The giant squid might be the deep’s most famous tentacled monster, but jellyfish have an abyssal terror of their own that has rarely been seen by human eyes. Billowing through the water like one of J.K. Rowling’s dementors, the deep reddish-black Stygiomedusa gigantea lacks the stringy, stinging tentacles of many other jellies but trails five flowing, sheet-like muscular arms that can reach more than 6 meters (20 ft) behind it.
These fleshy curtains are actually massive versions of the “oral arms” other jellyfish species use to clutch their prey and are extensions of the digestive system, lined with microchannels that carry gastric enzymes and nutrients to and from the rest of the body. This means that prey are already being digested once they’re wrapped up in the suffocating folds of the monster’s arms, which are virtually invisible in their surroundings. They are the closest thing in nature to a living, carnivorous shadow. As terrifying as it is, it does seem to have a friend. A small fish called Thalassobathia has been observed following it around, but little is known about the nature of this symbiosis.
Named for their slimy, scaleless skin and almost gelatinous flesh, snailfish are closely related to the famous “blobfish” and the more colorful, more elaborately finned lionfish. They can be found in a variety of marine environments, from warm kelp forests to the deepest waters in which any fish has ever been observed alive.
These tadpole-like animals look relatively innocent, maybe even a little cute, but don’t be fooled—even without nightmarish tentacles or demonic fangs, some snailfish exhibit a sinister streak with their parasitic reproductive behavior. Using retractable, tentacle-like ovipositors, the females of some deep-sea snailfish in the genus Careproctus inject their eggs into the gill chambers of live king crabs, including the species we humans like to eat. A huge, spiny, well-armored crab is an effective place for a small, squishy fish to hide its young from predators, but the presence of the eggs makes it harder for the crab to breathe, stunts its growth, and may even lead to lethal necrosis of their gill tissue.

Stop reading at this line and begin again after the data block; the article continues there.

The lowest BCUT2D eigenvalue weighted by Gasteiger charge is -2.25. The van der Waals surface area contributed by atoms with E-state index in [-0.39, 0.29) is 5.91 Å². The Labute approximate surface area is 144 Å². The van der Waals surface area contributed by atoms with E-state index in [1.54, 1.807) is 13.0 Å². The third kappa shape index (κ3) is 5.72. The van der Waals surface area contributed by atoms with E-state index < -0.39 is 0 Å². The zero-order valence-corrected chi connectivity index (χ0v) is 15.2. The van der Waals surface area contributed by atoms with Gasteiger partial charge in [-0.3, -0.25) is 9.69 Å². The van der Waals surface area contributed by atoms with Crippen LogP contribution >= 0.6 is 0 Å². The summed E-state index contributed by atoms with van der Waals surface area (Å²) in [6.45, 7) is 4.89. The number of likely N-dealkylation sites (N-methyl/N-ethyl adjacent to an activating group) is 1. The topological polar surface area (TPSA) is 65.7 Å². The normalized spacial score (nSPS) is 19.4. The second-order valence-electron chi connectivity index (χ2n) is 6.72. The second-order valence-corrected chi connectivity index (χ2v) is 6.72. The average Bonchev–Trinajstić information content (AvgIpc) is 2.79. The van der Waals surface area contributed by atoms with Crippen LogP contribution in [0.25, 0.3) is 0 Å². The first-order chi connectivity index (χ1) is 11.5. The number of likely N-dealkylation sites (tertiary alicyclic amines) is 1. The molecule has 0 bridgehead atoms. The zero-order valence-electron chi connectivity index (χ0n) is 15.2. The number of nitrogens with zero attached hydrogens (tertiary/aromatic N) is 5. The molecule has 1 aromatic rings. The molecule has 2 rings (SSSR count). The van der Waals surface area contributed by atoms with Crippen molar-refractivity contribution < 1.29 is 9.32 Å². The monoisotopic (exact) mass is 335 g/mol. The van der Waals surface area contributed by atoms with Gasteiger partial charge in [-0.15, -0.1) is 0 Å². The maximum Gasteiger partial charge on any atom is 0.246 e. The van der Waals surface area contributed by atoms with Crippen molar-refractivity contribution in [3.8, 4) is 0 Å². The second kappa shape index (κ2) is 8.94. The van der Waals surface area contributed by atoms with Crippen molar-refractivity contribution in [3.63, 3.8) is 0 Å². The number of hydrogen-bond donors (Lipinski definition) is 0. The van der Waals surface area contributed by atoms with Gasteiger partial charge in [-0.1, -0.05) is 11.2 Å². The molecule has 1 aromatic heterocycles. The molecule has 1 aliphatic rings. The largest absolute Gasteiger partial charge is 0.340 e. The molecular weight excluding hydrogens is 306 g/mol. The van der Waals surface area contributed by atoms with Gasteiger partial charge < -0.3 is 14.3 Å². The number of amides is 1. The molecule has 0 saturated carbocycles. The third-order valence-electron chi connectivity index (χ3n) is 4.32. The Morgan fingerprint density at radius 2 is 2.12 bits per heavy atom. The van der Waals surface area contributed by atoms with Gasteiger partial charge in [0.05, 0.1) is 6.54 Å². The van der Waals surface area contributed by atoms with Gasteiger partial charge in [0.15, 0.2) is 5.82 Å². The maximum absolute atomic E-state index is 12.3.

This gelatinous, worm-shaped creature is actually a member of a species of jellyfish called siphonophores. Like all siphonophores, including the well-known Portuguese man o’ war, its body is actually a mass of individual creatures, each one acting like a single organ or appendage to form something between a colonial organism and a single body. A chain of pulsating swimming polyps propel it through the water, trailing behind it a collection of both feeding polyps and venomous stinging polyps. In the case of the erenna, the stinging polyps are also equipped with bright red, luminous tips, which are repeatedly reeled in and released.
The rapid movements of these appendages seem to imitate tiny shrimp, attracting small fish that are immediately paralyzed and pulled into the feeding polyps, which distribute nutrients throughout the “body.” This makes the erenna the only known example of its phylum with a luring mechanism, though more may be out there, considering what a common and effective strategy it is in the deep.
Related to earthworms and leeches, marine polychaete worms tend to be considerably more elaborate annelids, equipped with spines, armor plates, feathery gills, tentacles, fang-like mandibles, multiple eyes, and rows of foot-like or fin-like protrusions. Some species even spend their entire lives gracefully swimming, as you might have guessed about a genus with a name like “swima.”
Several species of these beautiful creatures have also been referred to as “green bomber” worms, due to their strange and unique defense mechanism. Each worm possesses a row of tiny green pods near its head that are packed with light-producing bacteria. When attacked, the worm can drop one or more of these pods, which flare up with brilliant green light for several seconds. As the worm swims away, predators may be confused into attacking its “light bombs” and lose track of the real animal, not unlike the ink cloud tactics of cephalopods.
Pelagothuria natatrix was first described in the 1890s. It was said to be a common sight on deep sea expeditions at the time but has been rarely seen since.
From records of its anatomy and a few dead specimens, we know that this animal is actually a highly unusual sea cucumber that spends its entire life adrift in the water. Its transparent, umbrella-like swimming web is an extreme modification of the tentacles that normally ring a sea cucumber’s mouth, dwarfing its tiny, bag-like body. It seems to feed on any tiny particles that fall into its gaping, funnel-like throat.
With its shrunken body and huge “fins,” Pelagothuria presumably never needs to rest on the sea floor, unlike other swimming sea cucumbers living in the deep sea, who still spend most of their lives sifting for food in marine snow. It is essentially a sea cucumber living the lifestyle of a jellyfish.
Read more from Jonathan at bogleech.com.